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indieWIRE INTERVIEW: "Behind the Mask: The Rise of Leslie Vernon" Director Scott Glosserman

By Brian Brooks | Indiewire March 21, 2007 at 10:10AM

Scott Glosserman's suspense/horror "Behind the Mask: The Rise of Leslie Vernon" centers on a seemingly nice small-town guy whose aspirations are to become the world's next great psycho slasher in the vein of Freddy Krueger and Michael Myers. A true self-promoter, Leslie gives documentary filmmaker Taylor Gentry and her crew exclusive access to his life as he plans and executes his next great reign of terror over the sleepy town of Glen Echo, all the while deconstructing the conventions and archetypes of the horror genre for them. The film, which won the audience award at the 2006 Gen Art Film Festival in New York, opened in limited release March 16 by Anchor Bay Entertainment.
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Scott Glosserman's suspense/horror "Behind the Mask: The Rise of Leslie Vernon" centers on a seemingly nice small-town guy whose aspirations are to become the world's next great psycho slasher in the vein of Freddy Krueger and Michael Myers. A true self-promoter, Leslie gives documentary filmmaker Taylor Gentry and her crew exclusive access to his life as he plans and executes his next great reign of terror over the sleepy town of Glen Echo, all the while deconstructing the conventions and archetypes of the horror genre for them. The film, which won the audience award at the 2006 Gen Art Film Festival in New York, opened in limited release March 16 by Anchor Bay Entertainment.

Please introduce yourself...

I was born and raised in Bethesda, Maryland and attended The University of Pennsylvania.

What were the circumstances that lead you to become a filmmaker?

We had a terrible thunderstorm come through when I was in Jr. High. The storm left trees down, power outages, stunned birds, no school [and] lots of structural damage. I went out with my dad's new home video camera and I "reported" from the scene, interviewing neighbors and the PEPCO guy. I loved it! Then I got home and my brother simulated the storm by ruining all my G.I. Joes with flash floods (buckets of water) and "earth". I had the video camera and we started making mini G.I.Joe movies. We later graduated to Beastie Boys and Bon Jovi music videos. I'd say that storm, though, inspired me to first pick up a camera.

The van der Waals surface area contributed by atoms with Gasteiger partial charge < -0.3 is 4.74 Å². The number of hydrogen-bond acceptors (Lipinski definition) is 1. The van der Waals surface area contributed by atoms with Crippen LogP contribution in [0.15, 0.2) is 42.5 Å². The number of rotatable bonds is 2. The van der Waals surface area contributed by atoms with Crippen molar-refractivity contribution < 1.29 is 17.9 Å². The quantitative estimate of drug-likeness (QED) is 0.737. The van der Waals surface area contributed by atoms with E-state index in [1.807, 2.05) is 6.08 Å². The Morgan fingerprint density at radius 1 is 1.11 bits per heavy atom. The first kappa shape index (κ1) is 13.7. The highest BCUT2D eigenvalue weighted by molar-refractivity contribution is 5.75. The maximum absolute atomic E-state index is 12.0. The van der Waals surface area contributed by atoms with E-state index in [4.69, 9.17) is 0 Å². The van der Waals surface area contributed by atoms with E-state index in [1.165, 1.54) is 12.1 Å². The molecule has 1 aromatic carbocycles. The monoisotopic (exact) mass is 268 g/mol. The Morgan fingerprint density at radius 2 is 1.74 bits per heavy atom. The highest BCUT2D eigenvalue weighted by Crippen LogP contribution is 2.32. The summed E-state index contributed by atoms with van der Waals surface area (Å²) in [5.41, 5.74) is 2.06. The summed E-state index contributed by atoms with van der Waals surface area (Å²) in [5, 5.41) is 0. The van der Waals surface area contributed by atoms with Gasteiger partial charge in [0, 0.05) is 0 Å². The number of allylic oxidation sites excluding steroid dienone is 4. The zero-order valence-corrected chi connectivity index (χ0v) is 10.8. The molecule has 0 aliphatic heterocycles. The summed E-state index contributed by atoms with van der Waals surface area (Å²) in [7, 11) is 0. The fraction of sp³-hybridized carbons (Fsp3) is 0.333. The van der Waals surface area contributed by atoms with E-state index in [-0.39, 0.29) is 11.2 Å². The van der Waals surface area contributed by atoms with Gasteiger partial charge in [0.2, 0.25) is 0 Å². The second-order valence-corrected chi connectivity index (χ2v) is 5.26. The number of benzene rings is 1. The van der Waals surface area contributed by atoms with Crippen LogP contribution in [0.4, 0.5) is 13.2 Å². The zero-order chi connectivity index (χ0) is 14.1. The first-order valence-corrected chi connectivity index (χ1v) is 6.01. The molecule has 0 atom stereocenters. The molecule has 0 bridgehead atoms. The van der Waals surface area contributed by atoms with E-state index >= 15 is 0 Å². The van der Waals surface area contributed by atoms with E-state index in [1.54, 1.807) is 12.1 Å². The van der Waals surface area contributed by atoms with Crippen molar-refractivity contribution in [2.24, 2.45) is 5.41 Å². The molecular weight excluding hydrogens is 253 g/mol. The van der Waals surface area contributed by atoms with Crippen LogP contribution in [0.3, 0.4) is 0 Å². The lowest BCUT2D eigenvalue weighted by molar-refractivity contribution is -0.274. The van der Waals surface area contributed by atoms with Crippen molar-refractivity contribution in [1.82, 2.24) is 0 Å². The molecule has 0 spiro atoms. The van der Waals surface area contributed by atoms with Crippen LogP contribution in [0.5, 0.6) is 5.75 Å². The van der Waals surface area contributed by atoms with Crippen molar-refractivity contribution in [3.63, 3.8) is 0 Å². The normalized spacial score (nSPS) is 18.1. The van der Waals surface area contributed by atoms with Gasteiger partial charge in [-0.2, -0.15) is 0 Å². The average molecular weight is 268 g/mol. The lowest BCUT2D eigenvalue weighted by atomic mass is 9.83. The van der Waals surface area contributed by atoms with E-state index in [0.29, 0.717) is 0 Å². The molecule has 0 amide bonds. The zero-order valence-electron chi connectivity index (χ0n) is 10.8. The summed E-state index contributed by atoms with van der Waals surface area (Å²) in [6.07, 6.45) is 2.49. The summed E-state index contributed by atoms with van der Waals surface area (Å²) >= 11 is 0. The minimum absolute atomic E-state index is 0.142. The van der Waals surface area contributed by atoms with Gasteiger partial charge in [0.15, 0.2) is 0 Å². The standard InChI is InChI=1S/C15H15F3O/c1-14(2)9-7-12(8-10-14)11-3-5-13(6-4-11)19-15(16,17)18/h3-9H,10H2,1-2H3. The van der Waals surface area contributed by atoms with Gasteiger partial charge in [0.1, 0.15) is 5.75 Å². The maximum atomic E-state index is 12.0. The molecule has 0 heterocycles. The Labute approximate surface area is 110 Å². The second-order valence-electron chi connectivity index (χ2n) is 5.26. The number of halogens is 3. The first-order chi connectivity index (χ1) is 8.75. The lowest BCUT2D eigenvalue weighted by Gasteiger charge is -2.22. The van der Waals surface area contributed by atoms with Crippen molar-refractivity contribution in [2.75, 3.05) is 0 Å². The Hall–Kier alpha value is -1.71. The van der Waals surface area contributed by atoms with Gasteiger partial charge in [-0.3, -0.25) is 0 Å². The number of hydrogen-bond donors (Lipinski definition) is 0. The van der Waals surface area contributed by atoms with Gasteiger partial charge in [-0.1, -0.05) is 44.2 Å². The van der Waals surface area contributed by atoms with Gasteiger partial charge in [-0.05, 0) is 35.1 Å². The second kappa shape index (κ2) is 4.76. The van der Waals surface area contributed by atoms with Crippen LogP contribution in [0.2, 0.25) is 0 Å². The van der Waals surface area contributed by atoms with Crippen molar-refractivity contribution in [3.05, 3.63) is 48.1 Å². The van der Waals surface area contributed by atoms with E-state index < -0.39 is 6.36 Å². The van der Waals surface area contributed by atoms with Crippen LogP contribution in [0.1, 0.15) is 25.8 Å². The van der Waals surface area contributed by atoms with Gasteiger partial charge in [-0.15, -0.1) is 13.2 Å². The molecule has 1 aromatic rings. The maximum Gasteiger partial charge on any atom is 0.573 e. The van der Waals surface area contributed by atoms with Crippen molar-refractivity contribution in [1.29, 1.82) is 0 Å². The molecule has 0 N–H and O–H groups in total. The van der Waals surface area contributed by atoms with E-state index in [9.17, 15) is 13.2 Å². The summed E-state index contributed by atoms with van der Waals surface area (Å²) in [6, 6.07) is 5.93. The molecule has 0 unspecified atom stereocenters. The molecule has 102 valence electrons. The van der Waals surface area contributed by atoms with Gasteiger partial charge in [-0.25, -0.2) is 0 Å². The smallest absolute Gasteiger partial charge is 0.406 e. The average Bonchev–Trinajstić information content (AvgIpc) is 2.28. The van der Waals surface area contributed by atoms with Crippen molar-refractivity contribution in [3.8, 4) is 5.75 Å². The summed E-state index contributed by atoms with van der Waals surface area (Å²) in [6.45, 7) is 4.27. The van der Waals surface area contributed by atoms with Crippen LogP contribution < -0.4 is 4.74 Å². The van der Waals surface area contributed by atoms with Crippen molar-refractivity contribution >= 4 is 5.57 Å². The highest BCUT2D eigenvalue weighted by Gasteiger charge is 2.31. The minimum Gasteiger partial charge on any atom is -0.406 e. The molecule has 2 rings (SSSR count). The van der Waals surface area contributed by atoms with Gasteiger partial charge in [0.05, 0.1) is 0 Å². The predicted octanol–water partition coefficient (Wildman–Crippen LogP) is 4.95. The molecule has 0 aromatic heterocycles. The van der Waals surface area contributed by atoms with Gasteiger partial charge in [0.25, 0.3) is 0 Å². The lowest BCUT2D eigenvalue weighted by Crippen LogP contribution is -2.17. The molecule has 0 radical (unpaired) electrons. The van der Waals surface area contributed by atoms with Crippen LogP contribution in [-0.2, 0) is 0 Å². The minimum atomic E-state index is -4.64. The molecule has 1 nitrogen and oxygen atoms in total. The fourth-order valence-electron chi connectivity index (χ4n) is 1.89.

Did you go to film school?

I actually didn't go to film school. I was a liberal arts undergrad. Moving out to Los Angeles, I thought the best way to firmly plant my feet on the ground was to confer upon myself a business degree in entertainment. So, I worked at a large talent/literary agency (Creative Artists Agency) as a glorified secretary. I observed and absorbed as much as I could about the business --read as many scripts and contracts as I could. Seriously, it was tantamount to getting paid for grad school. When I reached my saturation point, I walked the plank off the epicenter of Hollywood (read: quit) and ventured off on my writing/producing/directing career (read: lots of rearranging books on my shelves, keeping the sink void of dishes in my house, etc...)